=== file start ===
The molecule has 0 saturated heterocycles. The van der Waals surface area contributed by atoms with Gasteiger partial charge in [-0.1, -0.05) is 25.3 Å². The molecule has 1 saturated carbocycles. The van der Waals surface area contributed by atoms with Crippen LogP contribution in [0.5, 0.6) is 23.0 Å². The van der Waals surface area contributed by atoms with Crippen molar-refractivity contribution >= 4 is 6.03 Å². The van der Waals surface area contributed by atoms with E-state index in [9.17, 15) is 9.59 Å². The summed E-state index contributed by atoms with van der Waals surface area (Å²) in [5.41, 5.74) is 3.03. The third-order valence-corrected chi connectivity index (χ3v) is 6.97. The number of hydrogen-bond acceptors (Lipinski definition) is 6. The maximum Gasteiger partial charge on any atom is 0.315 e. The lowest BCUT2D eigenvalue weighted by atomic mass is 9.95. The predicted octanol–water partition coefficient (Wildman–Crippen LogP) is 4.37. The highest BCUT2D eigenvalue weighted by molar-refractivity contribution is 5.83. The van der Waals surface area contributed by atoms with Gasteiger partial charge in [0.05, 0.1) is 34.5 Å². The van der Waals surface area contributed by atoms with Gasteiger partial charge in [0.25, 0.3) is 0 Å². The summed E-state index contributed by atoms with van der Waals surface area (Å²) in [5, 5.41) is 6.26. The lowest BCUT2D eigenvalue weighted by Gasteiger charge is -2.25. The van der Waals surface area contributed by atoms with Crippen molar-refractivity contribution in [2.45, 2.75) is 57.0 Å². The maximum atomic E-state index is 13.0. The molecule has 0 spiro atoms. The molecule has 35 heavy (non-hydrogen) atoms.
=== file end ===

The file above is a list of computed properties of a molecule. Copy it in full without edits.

The molecule has 0 saturated heterocycles. The van der Waals surface area contributed by atoms with Gasteiger partial charge in [-0.1, -0.05) is 25.3 Å². The molecule has 1 saturated carbocycles. The van der Waals surface area contributed by atoms with Crippen LogP contribution in [0.5, 0.6) is 23.0 Å². The van der Waals surface area contributed by atoms with Crippen molar-refractivity contribution >= 4 is 6.03 Å². The van der Waals surface area contributed by atoms with E-state index in [9.17, 15) is 9.59 Å². The summed E-state index contributed by atoms with van der Waals surface area (Å²) in [5.41, 5.74) is 3.03. The third-order valence-corrected chi connectivity index (χ3v) is 6.97. The number of hydrogen-bond acceptors (Lipinski definition) is 6. The maximum Gasteiger partial charge on any atom is 0.315 e. The lowest BCUT2D eigenvalue weighted by atomic mass is 9.95. The predicted octanol–water partition coefficient (Wildman–Crippen LogP) is 4.37. The highest BCUT2D eigenvalue weighted by molar-refractivity contribution is 5.83. The van der Waals surface area contributed by atoms with Gasteiger partial charge in [0.05, 0.1) is 34.5 Å². The van der Waals surface area contributed by atoms with Gasteiger partial charge in [0.25, 0.3) is 0 Å². The summed E-state index contributed by atoms with van der Waals surface area (Å²) in [5, 5.41) is 6.26. The lowest BCUT2D eigenvalue weighted by Gasteiger charge is -2.25. The van der Waals surface area contributed by atoms with Crippen molar-refractivity contribution in [2.45, 2.75) is 57.0 Å². The maximum atomic E-state index is 13.0. The molecule has 0 spiro atoms. The molecule has 35 heavy (non-hydrogen) atoms.